Theses and Dissertations

Issuing Body

Mississippi State University


Outlaw, Diana C.

Committee Member

Brooks, Christopher P.

Committee Member

Goddard, Jerome

Date of Degree


Document Type

Graduate Thesis - Open Access


Biological Sciences

Degree Name

Master of Science


College of Arts and Sciences


Department of Biological Sciences


The vectors of avian malaria (Haemosporida) are an understudied component of wildlife disease ecology. Most studies of avian malaria have focused on the secondary bird hosts. This imbalance leaves a significant gap in our knowledge and understanding of the insect hosts. This study investigates the diversity of malaria parasites carried by mosquitoes (Diptera, Culicidae) in the state of Mississippi. Using PCR techniques, haemosporidian infection rates were determined and parasites were identified in a phylogenetic context to those previously annotated. A total of 27,157 female mosquitoes representing 15 species were captured. Five of those species tested positive for malaria parasites with an overall infection rate of 4 per 1000 mosquitoes infected. Mosquitoes were shown to harbor Plasmodium and Haemoproteus parasites. Surprisingly, a unique lineage of parasites was discovered in Anopheles mosquitoes potentially representing a new genus of haemosporidian parasites, reinforcing the need to continue investigating this diverse group of parasites.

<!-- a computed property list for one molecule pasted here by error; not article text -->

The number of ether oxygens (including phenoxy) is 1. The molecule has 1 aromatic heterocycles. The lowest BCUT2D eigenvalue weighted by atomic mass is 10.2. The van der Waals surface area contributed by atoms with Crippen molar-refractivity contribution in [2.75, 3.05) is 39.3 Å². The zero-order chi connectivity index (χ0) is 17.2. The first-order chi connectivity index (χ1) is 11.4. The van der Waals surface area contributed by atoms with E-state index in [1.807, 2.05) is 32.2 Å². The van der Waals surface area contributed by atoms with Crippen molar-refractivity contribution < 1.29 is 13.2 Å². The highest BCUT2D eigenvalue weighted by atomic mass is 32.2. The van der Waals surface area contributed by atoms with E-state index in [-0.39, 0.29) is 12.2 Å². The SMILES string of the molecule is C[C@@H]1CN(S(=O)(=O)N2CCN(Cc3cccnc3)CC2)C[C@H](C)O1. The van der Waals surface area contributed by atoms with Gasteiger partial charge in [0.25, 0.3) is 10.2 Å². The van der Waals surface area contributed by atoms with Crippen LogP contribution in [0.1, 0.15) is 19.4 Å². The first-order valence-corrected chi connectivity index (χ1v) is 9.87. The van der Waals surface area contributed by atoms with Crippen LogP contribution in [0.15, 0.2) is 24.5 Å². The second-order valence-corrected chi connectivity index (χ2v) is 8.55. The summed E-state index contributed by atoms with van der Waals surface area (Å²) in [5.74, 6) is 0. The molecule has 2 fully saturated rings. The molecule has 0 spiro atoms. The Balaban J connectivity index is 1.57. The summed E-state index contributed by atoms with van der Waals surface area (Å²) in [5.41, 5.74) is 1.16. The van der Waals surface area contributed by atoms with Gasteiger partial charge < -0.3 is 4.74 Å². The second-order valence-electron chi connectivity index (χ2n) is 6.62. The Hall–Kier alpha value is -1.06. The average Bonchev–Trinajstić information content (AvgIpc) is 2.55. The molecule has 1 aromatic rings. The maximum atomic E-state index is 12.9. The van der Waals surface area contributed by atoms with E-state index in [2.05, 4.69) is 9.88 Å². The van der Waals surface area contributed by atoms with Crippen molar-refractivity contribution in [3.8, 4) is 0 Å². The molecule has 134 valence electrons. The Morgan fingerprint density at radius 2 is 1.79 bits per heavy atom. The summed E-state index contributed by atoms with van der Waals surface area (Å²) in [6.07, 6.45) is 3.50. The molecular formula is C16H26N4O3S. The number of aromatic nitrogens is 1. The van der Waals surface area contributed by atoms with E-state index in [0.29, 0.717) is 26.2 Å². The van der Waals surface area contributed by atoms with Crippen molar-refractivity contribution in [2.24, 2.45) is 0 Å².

zoonosis||Plasmodium||Haemoproteus||Culex||Anopheles||Culicidae||Coquillettidia||Psorophora||wildlife disease